Tuesday, July 9, 2013

Disagreements: Being Wrong and Wretched

"Opinion: a view, judgment, or appraisal formed in the mind about a particular matter" - Mirriam-Webster Dictionary

Everyone has opinions. Frequently, one person's opinions differ from another person's opinions. Differing opinions regarding one's own preferences are natural and those differences contribute to the variety and spontaneity of life. I prefer red delicious apples, and my husband prefers gala apples. I have a compelling argument as to why I have such a preference, but the qualities that I find important and appealing may not be the same as the qualities my husband prefers. However, our disagreement on which apple is best doesn't result in either of us not getting what we would like. It just means that our fruit selection varies more than if we were to agree.

Some opinions apply to situations where not everyone will be able to get what they want. This happens with group events such as going to the movies, planning wedding menus, agreeing on a radio station on a road trip, and even things as serious as legislation. I can deal with having to listen to music I might not like, eating food that isn't my favorite, and seeing a movie that I might find less entertaining than another, but when opinion shapes legislation, I might be left with options that strip me of rights and resources. When having an opinion about what other people should or shouldn't be doing with their own resources and their own bodies is met with action, you should expect scrutiny.

"The greatest deception men suffer is from their own opinions." - Leonardo da Vinci

The more serious your opinion, the more anger or frustration you may feel at having your opinion challenged. You might also feel anger and frustration if, when trying to summon up a good reason for holding your opinion, you are reduced to shouting, huffing, eye-rolling, and other non-verbal behavior that signal your deteriorating emotional state to the other party. You may not have considered before that you could be wrong, and this possibility can be extremely troubling. You are good person, and you like to think that you do things for good reasons. At this point, you either have to insist that you are correct while attempting to skirt the issues of reason and evidence, scare off the offending questioner with threats or posturing, or concede that you may be wrong and wither away into a puddle of wrongness under some moldy rock amidst the muck and mire of the dregs of society.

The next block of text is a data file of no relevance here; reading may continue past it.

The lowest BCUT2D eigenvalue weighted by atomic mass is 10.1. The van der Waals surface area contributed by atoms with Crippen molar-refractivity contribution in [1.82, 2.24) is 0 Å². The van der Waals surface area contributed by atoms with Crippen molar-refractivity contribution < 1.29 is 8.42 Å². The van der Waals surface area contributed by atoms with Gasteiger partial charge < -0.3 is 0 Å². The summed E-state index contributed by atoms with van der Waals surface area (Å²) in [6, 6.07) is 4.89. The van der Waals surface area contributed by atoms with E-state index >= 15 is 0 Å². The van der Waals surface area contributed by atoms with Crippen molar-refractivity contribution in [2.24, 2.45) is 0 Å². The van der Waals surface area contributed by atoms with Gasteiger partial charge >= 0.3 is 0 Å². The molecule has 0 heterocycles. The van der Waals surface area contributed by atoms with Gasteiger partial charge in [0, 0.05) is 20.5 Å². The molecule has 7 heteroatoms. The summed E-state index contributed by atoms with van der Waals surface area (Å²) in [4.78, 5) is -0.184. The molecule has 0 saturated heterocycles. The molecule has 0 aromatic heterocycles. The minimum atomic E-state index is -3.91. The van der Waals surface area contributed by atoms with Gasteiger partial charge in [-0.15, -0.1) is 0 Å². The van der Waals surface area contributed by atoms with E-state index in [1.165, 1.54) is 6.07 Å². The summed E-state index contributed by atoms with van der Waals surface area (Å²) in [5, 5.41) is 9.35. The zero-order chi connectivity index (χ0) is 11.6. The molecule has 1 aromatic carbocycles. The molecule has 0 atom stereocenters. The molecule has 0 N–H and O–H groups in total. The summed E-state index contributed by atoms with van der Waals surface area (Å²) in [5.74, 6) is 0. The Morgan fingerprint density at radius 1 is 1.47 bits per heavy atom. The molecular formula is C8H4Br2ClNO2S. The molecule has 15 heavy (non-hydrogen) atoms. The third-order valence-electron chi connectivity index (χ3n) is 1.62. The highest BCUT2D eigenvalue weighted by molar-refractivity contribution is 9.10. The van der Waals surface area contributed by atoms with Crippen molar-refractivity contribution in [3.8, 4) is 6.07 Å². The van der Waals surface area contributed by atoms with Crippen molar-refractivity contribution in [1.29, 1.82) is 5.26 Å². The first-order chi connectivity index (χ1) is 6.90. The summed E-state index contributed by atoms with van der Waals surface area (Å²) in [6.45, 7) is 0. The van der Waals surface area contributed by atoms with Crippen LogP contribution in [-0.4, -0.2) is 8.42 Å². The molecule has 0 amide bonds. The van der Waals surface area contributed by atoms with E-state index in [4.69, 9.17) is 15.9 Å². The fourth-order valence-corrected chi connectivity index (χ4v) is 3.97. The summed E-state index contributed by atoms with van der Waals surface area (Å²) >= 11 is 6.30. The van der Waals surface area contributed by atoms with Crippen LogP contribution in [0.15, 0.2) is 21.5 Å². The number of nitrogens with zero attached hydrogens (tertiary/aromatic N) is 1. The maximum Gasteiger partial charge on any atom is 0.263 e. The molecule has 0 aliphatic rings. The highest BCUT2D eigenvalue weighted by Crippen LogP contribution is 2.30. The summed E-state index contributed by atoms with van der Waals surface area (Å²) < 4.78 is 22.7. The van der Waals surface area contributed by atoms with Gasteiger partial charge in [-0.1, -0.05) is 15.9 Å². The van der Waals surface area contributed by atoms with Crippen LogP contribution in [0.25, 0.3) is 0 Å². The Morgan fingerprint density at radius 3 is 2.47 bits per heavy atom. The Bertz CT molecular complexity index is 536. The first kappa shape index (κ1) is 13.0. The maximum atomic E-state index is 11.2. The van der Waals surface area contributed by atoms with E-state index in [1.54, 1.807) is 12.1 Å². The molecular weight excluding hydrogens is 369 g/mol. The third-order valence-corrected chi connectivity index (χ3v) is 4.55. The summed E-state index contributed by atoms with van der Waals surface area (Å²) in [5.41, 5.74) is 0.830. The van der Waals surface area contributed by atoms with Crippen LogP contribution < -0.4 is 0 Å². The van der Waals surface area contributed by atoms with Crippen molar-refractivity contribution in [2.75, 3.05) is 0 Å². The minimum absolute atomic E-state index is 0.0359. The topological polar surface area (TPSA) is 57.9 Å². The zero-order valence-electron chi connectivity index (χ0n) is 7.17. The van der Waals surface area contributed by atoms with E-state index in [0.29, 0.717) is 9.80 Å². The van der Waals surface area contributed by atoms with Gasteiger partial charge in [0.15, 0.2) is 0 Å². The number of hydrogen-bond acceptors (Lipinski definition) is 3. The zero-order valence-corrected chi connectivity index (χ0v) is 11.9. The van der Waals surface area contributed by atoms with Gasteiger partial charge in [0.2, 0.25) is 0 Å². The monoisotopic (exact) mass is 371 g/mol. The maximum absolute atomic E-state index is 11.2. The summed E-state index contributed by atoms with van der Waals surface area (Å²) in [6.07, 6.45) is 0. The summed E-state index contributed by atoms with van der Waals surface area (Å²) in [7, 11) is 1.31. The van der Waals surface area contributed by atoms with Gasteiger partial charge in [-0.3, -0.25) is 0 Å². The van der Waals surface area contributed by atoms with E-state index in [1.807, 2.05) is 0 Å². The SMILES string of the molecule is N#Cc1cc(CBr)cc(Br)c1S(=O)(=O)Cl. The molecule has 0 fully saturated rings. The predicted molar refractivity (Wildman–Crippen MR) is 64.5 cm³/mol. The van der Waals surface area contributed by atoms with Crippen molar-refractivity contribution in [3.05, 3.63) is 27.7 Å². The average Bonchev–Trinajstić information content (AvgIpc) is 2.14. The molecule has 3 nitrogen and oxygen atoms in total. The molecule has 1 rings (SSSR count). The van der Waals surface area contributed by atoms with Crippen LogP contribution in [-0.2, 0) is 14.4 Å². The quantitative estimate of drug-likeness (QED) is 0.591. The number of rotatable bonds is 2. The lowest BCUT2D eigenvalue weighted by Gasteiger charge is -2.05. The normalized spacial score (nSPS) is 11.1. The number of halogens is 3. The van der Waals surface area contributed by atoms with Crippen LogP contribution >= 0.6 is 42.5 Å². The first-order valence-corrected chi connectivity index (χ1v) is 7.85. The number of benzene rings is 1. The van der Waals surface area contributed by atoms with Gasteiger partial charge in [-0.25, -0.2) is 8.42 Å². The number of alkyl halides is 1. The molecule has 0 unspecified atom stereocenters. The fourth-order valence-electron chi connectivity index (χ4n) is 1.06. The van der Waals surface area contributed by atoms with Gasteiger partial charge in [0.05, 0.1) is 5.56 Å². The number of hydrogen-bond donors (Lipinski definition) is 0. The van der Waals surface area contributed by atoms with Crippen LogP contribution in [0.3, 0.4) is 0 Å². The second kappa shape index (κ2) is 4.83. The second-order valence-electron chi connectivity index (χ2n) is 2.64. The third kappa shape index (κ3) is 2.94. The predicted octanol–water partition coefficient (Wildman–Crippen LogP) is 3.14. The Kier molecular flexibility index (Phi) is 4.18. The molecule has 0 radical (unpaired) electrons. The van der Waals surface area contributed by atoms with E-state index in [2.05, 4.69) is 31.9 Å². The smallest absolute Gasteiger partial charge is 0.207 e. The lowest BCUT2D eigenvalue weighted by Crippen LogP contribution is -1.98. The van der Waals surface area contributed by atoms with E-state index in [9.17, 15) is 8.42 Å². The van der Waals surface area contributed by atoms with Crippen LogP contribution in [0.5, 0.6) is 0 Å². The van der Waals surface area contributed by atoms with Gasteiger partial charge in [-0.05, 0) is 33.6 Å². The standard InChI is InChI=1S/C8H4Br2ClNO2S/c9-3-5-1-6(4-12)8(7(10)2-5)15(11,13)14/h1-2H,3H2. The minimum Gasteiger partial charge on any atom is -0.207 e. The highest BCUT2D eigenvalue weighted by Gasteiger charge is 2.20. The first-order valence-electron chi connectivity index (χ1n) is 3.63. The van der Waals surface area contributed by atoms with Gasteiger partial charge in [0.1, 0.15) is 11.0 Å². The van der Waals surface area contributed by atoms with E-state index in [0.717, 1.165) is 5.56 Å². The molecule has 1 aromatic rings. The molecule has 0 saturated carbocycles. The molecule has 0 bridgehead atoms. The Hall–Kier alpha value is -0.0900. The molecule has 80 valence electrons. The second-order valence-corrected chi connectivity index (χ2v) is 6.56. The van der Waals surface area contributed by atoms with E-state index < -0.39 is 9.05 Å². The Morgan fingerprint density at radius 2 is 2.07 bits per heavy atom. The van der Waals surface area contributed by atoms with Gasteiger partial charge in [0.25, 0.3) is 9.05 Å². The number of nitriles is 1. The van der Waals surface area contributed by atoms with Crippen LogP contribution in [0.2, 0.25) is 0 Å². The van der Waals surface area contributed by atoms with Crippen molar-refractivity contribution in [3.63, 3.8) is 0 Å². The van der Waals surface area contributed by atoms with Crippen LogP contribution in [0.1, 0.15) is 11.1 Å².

"Opinion is the medium between knowledge and ignorance." - Plato

Everyone has been wrong, even overtly wrong in front of other people. It can be anything from mildly embarrassing to utterly crushing. But, realizing that you may be wrong is a profound state of mind, because it allows you to change. I am not saying that, just because someone disagrees with you, that you are wrong. But, I am saying that, if someone disagrees with you, listening to what they have to say and talking to them is important. Why do you think that way you do? Consider your own motivations and the points that the other person is making. What is important to them, and what is important to you, and why?

"Too often, we enjoy the comfort of opinion without the discomfort of thought."  -John F. Kennedy

Frequently, opinions are formed out of an emotional impetus and maintained because we choose to see what supports our opinions and ignore what challenges them. One bad or good experience causes generalizations to be made that shape our perception of our environment. Additionally, people tend to choose company that share their opinions because it is easier to agree and remain amicable. Disagreeing with someone that you like can be uncomfortable, and even if two people may disagree about something, they might mutually decide to never discuss it by avoiding the issue. However, if nobody ever discussed their opinions, society would become static, dull, and unproductive.

Disagreements combined with mutual respect are important. Discussing important issues like politics and religion are important. Disagreements about religion and politics are unavoidable and have great potential for deepening understanding of each other as well as improving the standards by which we live as a society, so don't shy away from conflict. Temper it with patience and see what new ideas arise from not keeping your opinions to yourself. 

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